A comparative study on the effectiveness of part-of-speech tagging techniques on bug reports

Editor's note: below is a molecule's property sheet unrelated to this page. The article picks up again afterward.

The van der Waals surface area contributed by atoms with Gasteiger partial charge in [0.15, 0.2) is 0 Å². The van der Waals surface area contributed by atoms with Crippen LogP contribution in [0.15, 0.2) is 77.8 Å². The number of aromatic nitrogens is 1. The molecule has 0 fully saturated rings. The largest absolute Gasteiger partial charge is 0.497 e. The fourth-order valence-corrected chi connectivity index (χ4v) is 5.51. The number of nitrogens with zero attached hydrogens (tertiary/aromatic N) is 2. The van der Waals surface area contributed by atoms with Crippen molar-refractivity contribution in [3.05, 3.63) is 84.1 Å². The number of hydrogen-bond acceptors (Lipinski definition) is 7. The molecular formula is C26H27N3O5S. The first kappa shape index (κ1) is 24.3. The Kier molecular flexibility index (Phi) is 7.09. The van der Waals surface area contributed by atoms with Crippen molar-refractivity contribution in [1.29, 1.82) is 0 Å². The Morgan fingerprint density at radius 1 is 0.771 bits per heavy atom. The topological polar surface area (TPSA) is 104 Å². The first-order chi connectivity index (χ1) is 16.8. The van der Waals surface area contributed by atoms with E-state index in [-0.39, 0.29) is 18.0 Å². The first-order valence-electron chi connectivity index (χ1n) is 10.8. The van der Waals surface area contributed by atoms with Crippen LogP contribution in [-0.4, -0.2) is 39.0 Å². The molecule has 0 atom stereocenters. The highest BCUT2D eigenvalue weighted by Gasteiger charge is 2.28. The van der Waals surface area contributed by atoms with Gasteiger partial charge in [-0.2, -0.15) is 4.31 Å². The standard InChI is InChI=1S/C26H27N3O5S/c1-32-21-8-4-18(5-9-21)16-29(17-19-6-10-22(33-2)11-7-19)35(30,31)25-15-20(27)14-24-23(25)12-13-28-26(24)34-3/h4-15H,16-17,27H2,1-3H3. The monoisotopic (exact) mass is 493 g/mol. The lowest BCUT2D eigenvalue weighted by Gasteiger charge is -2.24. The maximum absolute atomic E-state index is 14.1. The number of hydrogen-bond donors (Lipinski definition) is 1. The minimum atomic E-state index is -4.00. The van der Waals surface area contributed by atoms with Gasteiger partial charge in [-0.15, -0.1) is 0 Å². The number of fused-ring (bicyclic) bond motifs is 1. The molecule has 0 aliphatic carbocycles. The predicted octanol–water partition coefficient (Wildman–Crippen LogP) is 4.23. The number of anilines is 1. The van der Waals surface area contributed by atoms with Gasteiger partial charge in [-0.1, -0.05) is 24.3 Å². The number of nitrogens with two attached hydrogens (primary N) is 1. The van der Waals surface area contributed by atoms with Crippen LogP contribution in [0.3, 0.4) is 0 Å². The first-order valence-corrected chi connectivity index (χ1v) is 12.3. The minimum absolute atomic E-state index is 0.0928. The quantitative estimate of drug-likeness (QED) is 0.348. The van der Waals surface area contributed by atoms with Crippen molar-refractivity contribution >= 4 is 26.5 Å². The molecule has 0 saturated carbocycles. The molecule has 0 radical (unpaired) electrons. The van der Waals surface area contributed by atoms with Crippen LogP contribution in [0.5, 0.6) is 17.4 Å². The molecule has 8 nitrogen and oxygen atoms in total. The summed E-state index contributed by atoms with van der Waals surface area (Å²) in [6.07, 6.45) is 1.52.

Many software artifacts are written in natural language or contain substantial amount of natural language contents. Thus these artifacts could be analyzed using text analysis techniques from the natural language processing (NLP) community, e.g., the part-of-speech (POS) tagging technique that assigns POS tags (e.g., verb, noun, etc.) to words in a sentence. In the literature, several studies have already applied POS tagging technique on software artifacts to recover important words in them, which are then used for automating various tasks, e.g., locating buggy files for a given bug report, etc. There are many POS tagging techniques proposed and they are trained and evaluated on non software engineering corpus (documents). Thus it is unknown whether they can correctly identify the POS of a word in a software artifact and which of them performs the best. To fill this gap, in this work, we investigate the effectiveness of seven POS taggers on bug reports. We randomly sample 100 bug reports from Eclipse and Mozilla project and create a text corpus that contains 21,713 words. We manually assign POS tags to these words and use them to evaluate the studied POS taggers. Our comparative study shows that the state-of-the-art POS taggers achieve an accuracy of 83.6%-90.5% on bug reports and the Stanford POS tagger and the TreeTagger achieve the highest accuracy on the sampled bug reports. Our findings show that researchers could use these POS taggers to analyze software artifacts, if an accuracy of 80-90% is acceptable for their specific needs, and we recommend using the Stanford POS tagger or the TreeTagger.